large party in France, who are bent upon | disciplined military ; and in several of such trying the “organization” and “ associa- conflicts they have been victorious. Since tion” principles upon a grand scale. Com- the breaking out of the revolution, a vast petition is to be put down by law. The number of these men have been armed by state, according to their views, is to be the Provisional Government, and drilled in the universal owner of all property, and di- military maneuvres. Can they, in this rector-general of all industry; and these improved situation for manifesting their are to be under the control of a govern- power, be induced voluntarily to forego ment elected by universal suffrage. Now, the pleasing but delusive visions of ease a more gigantic scheme of despotism it and plenty which have been held out to never entered into the mind of man to con them as the result of the late change ? ceive. It matters not how a government We fear that is beyond belief ; and it is may be elected or appointed, on whose impossible that these visionary hopes can decision in Paris the inhabitants of the ut- | be realized. By the mode in which the most corners of France would be depend- | Provisional Government have given promient for their daily bread; notwithstanding nence to this subject, by the reiteration all the twaddle about “organization of la- that the revolution was for “the people," bor” and “
association based upon love," they have made the success of the remen, women, and children, under such a public to hinge chiefly on this question, system, would be serfs and slaves. We and hence the difficulties of the National grant this to be an extreme view of the Assembly are made infinitely greater than case, and that it is scarcely conceivable necessary. They have received a republic men could be so mad as to attempt it in a state of chaos, and clogged with a to this extent; but the principle is ca condition which appears insurmountable. pable of being carried thus far, and while To adopt the principle is to court national the principle is acted on, a relaxation of its ruin, and to attempt to evade it seems to stringency only amounts to a diminution be giving the signal for civil war. of the evil.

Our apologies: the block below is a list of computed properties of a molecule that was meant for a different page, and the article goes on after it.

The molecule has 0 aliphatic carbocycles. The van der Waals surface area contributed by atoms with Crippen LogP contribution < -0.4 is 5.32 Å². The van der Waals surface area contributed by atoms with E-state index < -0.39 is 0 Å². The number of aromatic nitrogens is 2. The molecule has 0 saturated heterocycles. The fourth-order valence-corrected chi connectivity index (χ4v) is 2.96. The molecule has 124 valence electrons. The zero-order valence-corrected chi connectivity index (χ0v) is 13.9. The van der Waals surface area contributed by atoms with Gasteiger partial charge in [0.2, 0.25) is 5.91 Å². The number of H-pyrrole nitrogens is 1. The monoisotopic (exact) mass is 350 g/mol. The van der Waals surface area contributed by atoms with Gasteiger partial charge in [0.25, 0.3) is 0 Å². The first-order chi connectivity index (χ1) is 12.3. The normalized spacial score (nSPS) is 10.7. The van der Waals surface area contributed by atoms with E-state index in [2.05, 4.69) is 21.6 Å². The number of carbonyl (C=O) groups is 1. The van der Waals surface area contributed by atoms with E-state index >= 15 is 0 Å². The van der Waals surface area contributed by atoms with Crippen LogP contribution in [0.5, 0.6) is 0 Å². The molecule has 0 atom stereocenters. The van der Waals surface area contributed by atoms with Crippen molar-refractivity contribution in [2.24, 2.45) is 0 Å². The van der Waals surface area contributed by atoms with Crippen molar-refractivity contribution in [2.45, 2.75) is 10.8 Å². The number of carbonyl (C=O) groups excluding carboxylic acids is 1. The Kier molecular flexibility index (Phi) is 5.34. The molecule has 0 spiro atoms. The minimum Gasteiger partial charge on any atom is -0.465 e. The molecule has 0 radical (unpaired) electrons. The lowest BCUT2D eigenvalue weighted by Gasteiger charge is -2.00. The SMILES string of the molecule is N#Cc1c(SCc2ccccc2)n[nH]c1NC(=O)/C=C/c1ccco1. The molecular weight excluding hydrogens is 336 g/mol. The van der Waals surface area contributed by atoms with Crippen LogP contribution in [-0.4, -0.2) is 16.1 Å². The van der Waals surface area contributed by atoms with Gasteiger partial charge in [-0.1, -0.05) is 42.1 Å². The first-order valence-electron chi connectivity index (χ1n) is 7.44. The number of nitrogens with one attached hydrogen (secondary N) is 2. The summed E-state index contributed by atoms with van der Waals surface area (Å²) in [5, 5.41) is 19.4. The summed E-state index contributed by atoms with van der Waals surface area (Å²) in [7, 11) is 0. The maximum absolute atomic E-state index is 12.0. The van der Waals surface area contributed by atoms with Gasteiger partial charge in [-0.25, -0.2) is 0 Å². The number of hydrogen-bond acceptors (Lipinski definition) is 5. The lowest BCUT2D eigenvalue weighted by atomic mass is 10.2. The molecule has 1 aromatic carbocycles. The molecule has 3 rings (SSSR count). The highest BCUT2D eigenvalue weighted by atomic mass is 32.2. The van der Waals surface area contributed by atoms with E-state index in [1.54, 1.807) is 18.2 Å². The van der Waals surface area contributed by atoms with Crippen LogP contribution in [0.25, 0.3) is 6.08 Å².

To the reckless politicians of the Louis This is one of the favorite doctrines of Blanc school, these difficulties would have the ultra-democracy of France, with whom been welcome. He declares war to the competition is the great social vice, organi- knife against“ bankers, shopkeepers, manuzation the “universal panacea" and "magi- facturers, stockholders, and proprietorscal pain extractor.” It is much to be re men of peace, who behold only in war an gretted that these views are also shared interruption of commercial relations, loss by many amiable and enthusiastic philan- of markets, failures, and bankruptcies ;"thropists, who, deploring existing evils for trifles to philosophers of his calibre, but which they perceive no remedy in detail, matters of life and death to millions. Behave thence drawn the conclusion that sides, should civil war be threatened, the they are easily cured en masse. Relying whole continent of Europe affords him on such teachings, the suffering popu an outlet abroad for that exuberance of lation, especially in large and manufac- life which the revolution has just created turing towns where poverty is always in French society.” To bar against so many most rife, have been led to expect from unoccupied passions, the useful and glorithe establishment of a republic an in ous career opened by destiny, would be stant cessation of all their woes, provided “to force them to expend their energies in the republic is of a socialist character, but plots and agitations. These insane views, not otherwise. These parties have long although denounced and repudiated by the been banded together under the control of French nation, are still entertained by republican leaders, and on them the suc- party sufficiently numerous, daring, and cess of that cause depended, in a great reckless, to make them dangerous. The measure, for physical support. They have remembrance of the victories of the repubbeen the nerve and sinew of the numerous lic and the empire excite a military enthuinsurrections which have taken place since siasm in the breasts of Frenchmen, which 1830, in which they have not shrunk from is easily aroused and difficult to allay; conopposing their unarmed or but badly sequently the temptation to rulers beset equipped masses against regular bodies of with domestic troubles, tengage in foreign